By Michael Hurley, CBS Boston
BOSTON (CBS) — Goaltender. There may be no job in sports that’s more difficult to maintain consistent performance. One need look no further than Frederik Andersen for the perfect illustration of the extreme swings that can happen from one night to the next.
In Game 2, the 28-year-old Andersen was the goat (not the GOAT), when he allowed three goals on just five shots. He had to make the skate of shame to the Toronto bench, replaced by backup Curtis McElhinney, as the sold-out Boston crowd derisively chanted his name for the second consecutive night.
On Monday in Game 3, Andersen appeared to be in for another dreadful night. He had no idea that a Zdeno Chara one-timer was under his pad early on, kicking out the puck while looking over his shoulder in a panic. He let an unobstructed point shot from Adam McQuaid trickle through his pads to allow the Bruins to tie the game at one goal apiece early in the second period. And shortly after Patrick Marleau put the Maple Leafs up 2-1, Andersen invited Chara to try to pick a corner; the Bruins captain did just that.
Had Andersen allowed one more goal, the entire complexion of the game — and the series — would have been shaped. And it wouldn’t have been good for him or his Leafs.
But instead of collapsing, Andersen put forth a Herculean effort, doing everything that could have been expected of him — and more — in stopping the Bruins’ final 28 shots on net to end a personal five-game playoff losing streak and more importantly to cut Boston’s series lead to 2-1.
Andersen’s most spectacular save, of course, was one of his final saves of the night. It was of the desperation variety with Boston’s net empty, after David Krejci delivered a picture-perfect diagonal slap pass to an uncovered David Pastrnak at the bottom of the left faceoff circle. Pastrnak gathered the pass before sizing up a shot at the open net, knowing he had time and didn’t need to rush a one-timer. Or so he believed.
Andersen swiveled from his knees and reached out his goal stick as best as he could. Because this was Andersen’s night, he caught the puck square on his blade as it hovered over the goal line. He deflected it out of mid-air to squash Boston’s final real threat.
That wasn’t the only moment of frustration for Pastrnak, who was coming off a record-setting six-point night that included a hat trick. The 21-year-old did everything he could in order to keep that success rolling, but it was either Andersen or his iron friends that were there to deny Pastrnak time and time again.
In the opening minutes of the third period, Pastrnak walked in on a power play, all alone on Andersen, but was stoned after deking to the forehand:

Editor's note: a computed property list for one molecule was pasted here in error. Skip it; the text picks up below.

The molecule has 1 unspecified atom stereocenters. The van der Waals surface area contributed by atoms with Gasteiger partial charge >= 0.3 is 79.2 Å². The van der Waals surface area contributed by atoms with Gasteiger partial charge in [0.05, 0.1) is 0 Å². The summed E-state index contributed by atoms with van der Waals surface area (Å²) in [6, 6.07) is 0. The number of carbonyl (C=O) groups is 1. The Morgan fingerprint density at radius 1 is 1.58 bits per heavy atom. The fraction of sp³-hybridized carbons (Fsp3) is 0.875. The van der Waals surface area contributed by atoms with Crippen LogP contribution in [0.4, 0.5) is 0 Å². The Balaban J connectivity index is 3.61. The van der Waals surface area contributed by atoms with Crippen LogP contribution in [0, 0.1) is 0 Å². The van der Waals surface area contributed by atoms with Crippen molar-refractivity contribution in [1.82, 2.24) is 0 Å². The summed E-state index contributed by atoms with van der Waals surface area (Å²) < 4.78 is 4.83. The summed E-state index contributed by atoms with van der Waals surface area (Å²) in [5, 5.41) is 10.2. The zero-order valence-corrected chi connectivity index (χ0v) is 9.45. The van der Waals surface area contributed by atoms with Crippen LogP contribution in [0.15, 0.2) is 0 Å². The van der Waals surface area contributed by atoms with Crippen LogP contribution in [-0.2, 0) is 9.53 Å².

That opportunity just seconds after Pastrnak nearly demolished the post with a one-timer from the left wing, encapsulating what was a brutal night for the Bruins’ young star — and that’s without documenting the number of hits he absorbed as the Leafs did their best to bother him every time he stepped on the ice.
Getting back to Andersen, the Dane spared the hockey world from witnessing a confusing and potentially complex case of goaltender interference by managing to scootch along his keister to emerge from his own net to make a ridiculous save on Krejci early in the second period, when the Leafs were leading 1-0:
It was a full-on street hockey type of effort from Andersen, but it worked.
Of course, like any goalie on a 40-save night, Andersen did benefit from some good fortune. He had no chance of stopping a would-be one-time tap-in for Krejci late in the second period off a brilliant feed from Jake DeBrusk, but Krejci flubbed the shot:
The aforementioned assist from his post helped on Pastrnak’s power-play bid, and the post also came up with a stop on a Danton Heinen bid early in the second period. Andersen was also caught in a vulnerable position midway through the third, but Morgan Rielly and Ron Hainsey got their sticks in the way of Patrice Bergeron burying the puck in an empty net from five feet out.
So, yes, an inch here or an inch there, and there’s probably not too much praise for Andersen being offered after Game 3. But we can only work with what actually happened, and not what could have happened. And what happened was Andersen turning in the second-highest regulation save total of his playoff career, at the perfect time for the Leafs.
None of this is to say that the Bruins didn’t get good goaltending from their own netminder. Tuukka Rask made an incredible save on a one-time bomb from Andreas Johnsson, getting plenty of glove on the shot while bursting from right to left. Rask turned away Kasperi Kapanen on a partial breakaway to preserve a 0-0 tie late in the first, stopped a Grade A opportunity from Tomas Plekanec in the opening minutes of the second, and raised his shoulder to deflect a tricky backhand bid from Tyler Bozak midway through the third. Rask was good, but the Bruins were a bit lax in their efforts to prevent odd-man rushes. Rask could only stop so many. Throw in a world-class snipe from Auston Matthews, and the Leafs were just able to finish their chances better than the Bruins. It was a role reversal from the first two games of the series.
Just one game after Mike Babcock had to pull the plug early on Andersen, the Maple Leafs have to feel great about their goaltender. The Bruins have to hope they never see that version of Andersen again. That Andersen looks capable of being the difference maker in the series.